It took Mary three hours to tell the whole story. She was 12 when it happened. She remembered the boy had thrown up after eating some baked beans. She remembered her mother, enraged at the mess, throwing the boy in the bathtub and then beating him, slamming his head again and again against the bathroom floor. The boy let out a shriek, the only sound Mary ever heard him utter. Then he was silent. Her mother cleaned him up, cut his untended hair, wrapped him in a blanket, and carried him out to the trunk of the car. Mary went with her, wearing her raincoat against the February drizzle. She remembered driving to a forlorn place, getting out and standing by the trunk. Her mother stiffening as a man stopped his car: "Do you need any help?" Her mother shaking her head no. After the man drove on, her mother stashed the dead boy in an empty box lying nearby. Mary had memorized the route home, so that one day she could return for him. He wasn't her real brother, but she loved him all the same.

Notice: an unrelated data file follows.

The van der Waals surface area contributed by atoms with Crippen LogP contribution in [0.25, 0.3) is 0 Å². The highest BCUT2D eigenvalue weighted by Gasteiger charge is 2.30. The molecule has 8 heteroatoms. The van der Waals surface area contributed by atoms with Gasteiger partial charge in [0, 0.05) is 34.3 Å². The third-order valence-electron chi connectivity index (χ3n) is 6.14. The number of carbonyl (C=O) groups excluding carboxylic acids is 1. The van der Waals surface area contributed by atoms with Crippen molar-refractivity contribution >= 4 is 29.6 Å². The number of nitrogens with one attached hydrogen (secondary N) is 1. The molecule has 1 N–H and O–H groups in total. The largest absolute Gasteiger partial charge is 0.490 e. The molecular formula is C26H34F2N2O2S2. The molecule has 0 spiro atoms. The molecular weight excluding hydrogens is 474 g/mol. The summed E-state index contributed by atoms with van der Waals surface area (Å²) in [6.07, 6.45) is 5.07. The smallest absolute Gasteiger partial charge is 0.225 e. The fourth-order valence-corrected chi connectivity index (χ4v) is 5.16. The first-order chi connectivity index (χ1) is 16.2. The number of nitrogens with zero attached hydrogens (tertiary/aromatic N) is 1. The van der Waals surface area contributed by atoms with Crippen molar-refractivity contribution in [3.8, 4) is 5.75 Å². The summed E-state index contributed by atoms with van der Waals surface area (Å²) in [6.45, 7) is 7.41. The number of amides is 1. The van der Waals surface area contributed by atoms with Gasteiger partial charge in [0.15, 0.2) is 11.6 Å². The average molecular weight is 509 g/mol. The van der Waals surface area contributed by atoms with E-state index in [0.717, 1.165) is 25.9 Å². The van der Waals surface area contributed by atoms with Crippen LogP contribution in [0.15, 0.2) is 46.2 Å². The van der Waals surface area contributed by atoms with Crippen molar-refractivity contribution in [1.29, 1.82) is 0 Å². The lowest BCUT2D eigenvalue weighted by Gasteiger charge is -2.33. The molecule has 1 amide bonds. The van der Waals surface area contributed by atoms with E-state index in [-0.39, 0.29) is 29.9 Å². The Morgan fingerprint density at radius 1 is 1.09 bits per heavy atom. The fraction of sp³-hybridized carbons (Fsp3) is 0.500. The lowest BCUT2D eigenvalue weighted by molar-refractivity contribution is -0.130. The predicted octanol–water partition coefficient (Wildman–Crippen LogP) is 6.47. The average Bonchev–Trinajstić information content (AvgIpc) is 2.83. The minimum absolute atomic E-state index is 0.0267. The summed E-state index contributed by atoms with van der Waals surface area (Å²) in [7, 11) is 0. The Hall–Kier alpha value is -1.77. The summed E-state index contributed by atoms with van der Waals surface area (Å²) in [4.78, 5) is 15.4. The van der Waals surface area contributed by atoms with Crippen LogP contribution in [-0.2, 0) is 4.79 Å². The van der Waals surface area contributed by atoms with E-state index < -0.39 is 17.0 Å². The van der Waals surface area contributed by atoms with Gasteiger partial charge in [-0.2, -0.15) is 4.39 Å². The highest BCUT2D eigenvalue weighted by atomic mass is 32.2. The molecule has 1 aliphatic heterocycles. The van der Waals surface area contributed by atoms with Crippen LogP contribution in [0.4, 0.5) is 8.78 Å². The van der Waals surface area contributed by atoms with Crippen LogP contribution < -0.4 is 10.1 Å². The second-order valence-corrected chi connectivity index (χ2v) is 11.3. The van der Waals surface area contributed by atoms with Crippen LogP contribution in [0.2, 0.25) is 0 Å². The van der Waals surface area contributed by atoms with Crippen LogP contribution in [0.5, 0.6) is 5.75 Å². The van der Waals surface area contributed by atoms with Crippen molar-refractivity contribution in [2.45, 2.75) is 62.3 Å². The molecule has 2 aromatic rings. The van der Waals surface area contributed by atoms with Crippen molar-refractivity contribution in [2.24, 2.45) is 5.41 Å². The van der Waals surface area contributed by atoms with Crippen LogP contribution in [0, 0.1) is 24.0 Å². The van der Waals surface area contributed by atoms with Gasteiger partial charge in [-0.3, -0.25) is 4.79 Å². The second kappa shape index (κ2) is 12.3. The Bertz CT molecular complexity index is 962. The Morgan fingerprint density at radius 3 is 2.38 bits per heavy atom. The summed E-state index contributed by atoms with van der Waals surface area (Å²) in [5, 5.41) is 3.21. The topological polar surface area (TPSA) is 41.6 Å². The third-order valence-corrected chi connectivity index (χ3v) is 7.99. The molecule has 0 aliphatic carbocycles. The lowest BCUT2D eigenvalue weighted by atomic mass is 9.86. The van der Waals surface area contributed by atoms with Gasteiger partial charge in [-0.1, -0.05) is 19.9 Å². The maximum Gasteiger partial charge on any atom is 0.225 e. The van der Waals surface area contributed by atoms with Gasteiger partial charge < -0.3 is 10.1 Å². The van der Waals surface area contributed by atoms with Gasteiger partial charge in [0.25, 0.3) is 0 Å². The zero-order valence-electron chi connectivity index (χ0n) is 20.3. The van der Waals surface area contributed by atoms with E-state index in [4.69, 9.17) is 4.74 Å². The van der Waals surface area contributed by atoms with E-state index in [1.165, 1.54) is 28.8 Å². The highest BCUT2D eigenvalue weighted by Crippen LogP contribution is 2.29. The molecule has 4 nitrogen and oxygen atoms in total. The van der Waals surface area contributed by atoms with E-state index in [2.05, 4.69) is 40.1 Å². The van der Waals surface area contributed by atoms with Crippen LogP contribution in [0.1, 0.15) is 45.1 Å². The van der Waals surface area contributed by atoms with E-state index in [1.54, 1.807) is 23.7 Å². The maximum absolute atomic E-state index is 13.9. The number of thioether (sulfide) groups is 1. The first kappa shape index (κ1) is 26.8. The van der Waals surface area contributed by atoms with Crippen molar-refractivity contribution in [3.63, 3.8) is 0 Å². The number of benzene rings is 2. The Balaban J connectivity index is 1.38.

The investigators were rapt. What was his name? they asked hungrily.
STILL SEARCHING: Kelly, left, and
other investigators at the boy's grave in
It comes down to this, an old man standing over a boy's grave. Bill Kelly is at ease here. He brushes some twigs from atop the headstone, crouches to straighten out a small flag someone has poked into the ground. As always, there's a new batch of toys around the stone: a soldier figurine, a race car, a ceramic teddy bear, a couple of plastic orange fish that are probably bath toys. Flowers, too - the Ivy Hill manager says that when people come to visit a loved one, they often pause by the boy's grave and pull out stems from their bouquets. Kelly once left a green ball belonging to his grandson Sean, thinking that if Unknown Sean were alive, he'd probably like to play with it. Kelly visits twice a year, usually. He'll be back again on November the 11th, when the Vidocq Society sponsors a memorial service to commemorate five years since the boy's reburial.
Kelly and McGillen have
corroborated everything of Mary's story they can. They traced the route she
described, and found it indeed leads between her